- In September I got to see a real, wild salmon run through the viewing windows in the Bonneville Dam’s fish ladder, and it was AMAZING. Also: lampreys!
- In October I rebelled against the federal government shutdown by hiking on National Forest land at a time when it may technically have been illegal. I’m still not sure.
- In November I… only wrote four blog posts, and one of them was just a linkspam. Still not sure what’s going on with this deer’s face.
- And now it’s December. If you had told me a year ago what my life was going to be like now – professionally, personally, everything – I would have been dumbfounded. Here’s to more adventures in 2014!
Here, once again, is my monthly-ish collection of wildlife and conservation links and articles that have caught my eye – plenty of fun facts and interesting eye candy for your Sunday afternoon reading.
As always, feel free to share your own finds in the comments!
Ladies and gentlemen, I give you the Black-billed Magpie.
Is that not a beautiful bird? I grew up in the magpie-free eastern third of the continent, and the first time I laid eyes on one was the summer I spent on the Saskatchewan prairie. The locals didn’t understand my fascination, but I mean, look at it. That long, streaming tail! (The only non-magpie bird regularly found in the U.S. with a tail so long relative to its body length is the Scissor-tailed Flycatcher, which I’ve never seen.) The handsome black-and-white plumage, with iridescent blue-green highlights!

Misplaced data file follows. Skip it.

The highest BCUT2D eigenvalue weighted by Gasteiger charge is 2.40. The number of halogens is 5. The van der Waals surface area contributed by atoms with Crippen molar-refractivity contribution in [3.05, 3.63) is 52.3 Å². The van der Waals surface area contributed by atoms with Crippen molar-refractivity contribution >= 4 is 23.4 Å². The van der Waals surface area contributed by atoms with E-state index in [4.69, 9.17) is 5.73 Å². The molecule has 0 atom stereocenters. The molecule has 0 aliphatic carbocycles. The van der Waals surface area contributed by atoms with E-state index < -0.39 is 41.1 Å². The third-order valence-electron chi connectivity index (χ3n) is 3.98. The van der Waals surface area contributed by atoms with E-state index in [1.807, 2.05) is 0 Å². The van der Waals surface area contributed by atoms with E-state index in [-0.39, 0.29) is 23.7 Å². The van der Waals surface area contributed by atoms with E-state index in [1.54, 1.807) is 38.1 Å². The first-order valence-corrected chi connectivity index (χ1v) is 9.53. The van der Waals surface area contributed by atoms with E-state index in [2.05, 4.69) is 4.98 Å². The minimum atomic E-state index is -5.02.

Now, of course, I’ve moved to a corvid-rich part of the country where Black-billed Magpies are just one of the cool members of the jay family flying around (I also see Common Ravens, Stellar’s Jays, Gray Jays, and Clark’s Nutcrackers all pretty regularly). No matter how many magpies I see, I never get tired of them. They’re so handsome. A fellow immigrant to the area told me he used to think they were cool until he found out they’re “just scavengers.” Just scavengers?! Yes, like most corvids they’re not above eating roadkill, but the best looks I’ve gotten at eagles (both Bald and Golden) have also been at roadkill! There’s no such thing as “just” a scavenger. Hmph.
I wonder if people who grow up out here and move to the eastern part of the country are as fascinated by Blue Jays as I am by all their beautiful western cousins. Magnificent marvelous magpies with their streaming tails.